National Parks celebrates its 100 Anniversary.
In the late summer of 1928, National Parks Service’s — first director Stephen Mather — received a curious proposal. George Melendez Wright, a twenty-four-year-old assistant naturalist at Yosemite, was offering not only to conduct a multiyear survey of wildlife in the National Parks but also to pay for the work himself. Wright had been with the Park Service for barely a year. He was the orphaned son of a sea captain from New York and an heiress from El Salvador. he had been raised in San Francisco by a great-aunt who encouraged his early interest in birds, allowing him to ramble alone through Bay Area marshes. Later, as an under-graduate at Berkeley, Wright had studied under the pioneering field biologist Joseph Grinnell, adopting his mentor’s famously meticulous note-taking habits. In short, he was the perfect man for the job he was offering to create. Mather, who was in the last months of his tenure, could hardly refuse. In 1929, Wright opened an office in Berkeley, ordered a customized Buick Roadster fitted with a truck bed and a water-resistant gear compartment, and hired two colleagues to help carry out the Park Service’s first system-wide research project.
Wright’s proposal stemmed from more than a personal love of flora and fauna. When President Woodrow Wilson signed the act that established the National Park Service, on August 25, 1916, he created an agency charged with both conserving the parks and providing for the public’s enjoyment of them. The first generation of Park Service officials, including Mather, saw little conflict in this double mission: to them, conservation meant protecting the scenic views that the public came to see, even if that meant building roads and corralling wildlife. But to Wright and some of his contemporaries, schooled in the emerging science of ecology, the contradiction was very deep indeed. It was, he would later write, as if “a lion and a fawn were being asked to share the same bed in amnesty.” In his notebooks, alongside sightings of plants and animals at Yosemite, he recorded his frustrations with the Park Service’s haphazard efforts at wildlife management. His work, he hoped, would provide the basic knowledge needed to protect park wildlife from human visitors.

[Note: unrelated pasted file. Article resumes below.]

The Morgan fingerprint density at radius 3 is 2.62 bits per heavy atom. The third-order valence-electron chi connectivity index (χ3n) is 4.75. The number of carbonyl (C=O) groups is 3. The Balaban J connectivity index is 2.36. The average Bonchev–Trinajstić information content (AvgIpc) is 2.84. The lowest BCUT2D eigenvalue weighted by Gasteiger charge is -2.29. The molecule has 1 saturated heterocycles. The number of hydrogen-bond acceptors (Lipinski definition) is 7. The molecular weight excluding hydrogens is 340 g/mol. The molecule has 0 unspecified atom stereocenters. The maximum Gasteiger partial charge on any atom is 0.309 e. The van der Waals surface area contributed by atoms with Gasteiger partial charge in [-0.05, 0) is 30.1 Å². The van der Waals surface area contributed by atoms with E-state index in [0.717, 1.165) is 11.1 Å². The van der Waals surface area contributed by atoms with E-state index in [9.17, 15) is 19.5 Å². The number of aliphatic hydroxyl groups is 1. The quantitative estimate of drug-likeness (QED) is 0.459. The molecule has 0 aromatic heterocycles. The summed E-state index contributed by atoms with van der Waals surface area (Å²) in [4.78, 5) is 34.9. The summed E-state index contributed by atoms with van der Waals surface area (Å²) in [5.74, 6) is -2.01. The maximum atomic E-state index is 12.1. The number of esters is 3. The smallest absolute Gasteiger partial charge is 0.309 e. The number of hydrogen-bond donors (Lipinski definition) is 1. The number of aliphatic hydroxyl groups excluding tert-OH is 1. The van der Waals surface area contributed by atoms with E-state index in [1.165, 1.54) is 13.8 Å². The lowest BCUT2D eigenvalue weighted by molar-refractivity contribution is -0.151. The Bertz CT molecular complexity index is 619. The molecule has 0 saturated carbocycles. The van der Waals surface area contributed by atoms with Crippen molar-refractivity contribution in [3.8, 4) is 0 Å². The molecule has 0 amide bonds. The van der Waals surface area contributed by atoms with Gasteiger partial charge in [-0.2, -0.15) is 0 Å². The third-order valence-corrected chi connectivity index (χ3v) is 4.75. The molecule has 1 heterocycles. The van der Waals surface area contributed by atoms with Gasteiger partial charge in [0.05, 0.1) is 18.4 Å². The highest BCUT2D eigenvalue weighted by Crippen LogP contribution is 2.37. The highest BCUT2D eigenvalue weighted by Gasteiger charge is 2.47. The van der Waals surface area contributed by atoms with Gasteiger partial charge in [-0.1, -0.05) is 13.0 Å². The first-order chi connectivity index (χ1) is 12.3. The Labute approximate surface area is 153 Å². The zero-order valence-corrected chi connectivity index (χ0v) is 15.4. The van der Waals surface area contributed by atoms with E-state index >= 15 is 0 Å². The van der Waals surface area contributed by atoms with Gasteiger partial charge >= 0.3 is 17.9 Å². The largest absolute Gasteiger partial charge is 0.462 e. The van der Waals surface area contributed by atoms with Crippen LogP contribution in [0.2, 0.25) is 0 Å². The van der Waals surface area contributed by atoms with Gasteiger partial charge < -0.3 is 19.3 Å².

Wright began his self-funded survey in 1930 and spent months observing trumpeter swans in Yellowstone, deer herds on the rim of the Grand Canyon, and mountain goats in Glacier. He and his colleagues interviewed rangers and residents about past and present conditions in parks across the country, and in May of 1932 published their conclusions in a report, “Fauna of the National Parks of the United States”—known informally, then and now, as Fauna No. 1. It recommended, among many other measures, that parks protect native predators, restore eradicated species and, whenever possible, permit wildlife “to carry on its struggle for existence unaided.” Fauna No. 1 and its sequel, Fauna No. 2, made an eloquent argument for parks not as postcards but as functioning ecosystems. It was, as the agency historian Richard Sellars writes in his book “Preserving Nature in the National Parks,” “a revolutionary change in the understanding of national parks by Service professionals.”
The revolution looked, at first, to be a rout. In 1933, Mather’s successor, Horace Albright, established and funded a new wildlife division with Wright as its chief—meaning that Wright could finally stop paying for his own research. The following year, the Park Service accepted the recommendations of Fauna No. 1 as official policy. The agency appeared to be entering a new era of ecological management and Wright was elated. But in February of 1936, while driving with another Park Service official on U.S. Highway 80 near Deming, New Mexico, Wright was killed in a head-on collision. He was only thirty-one years old.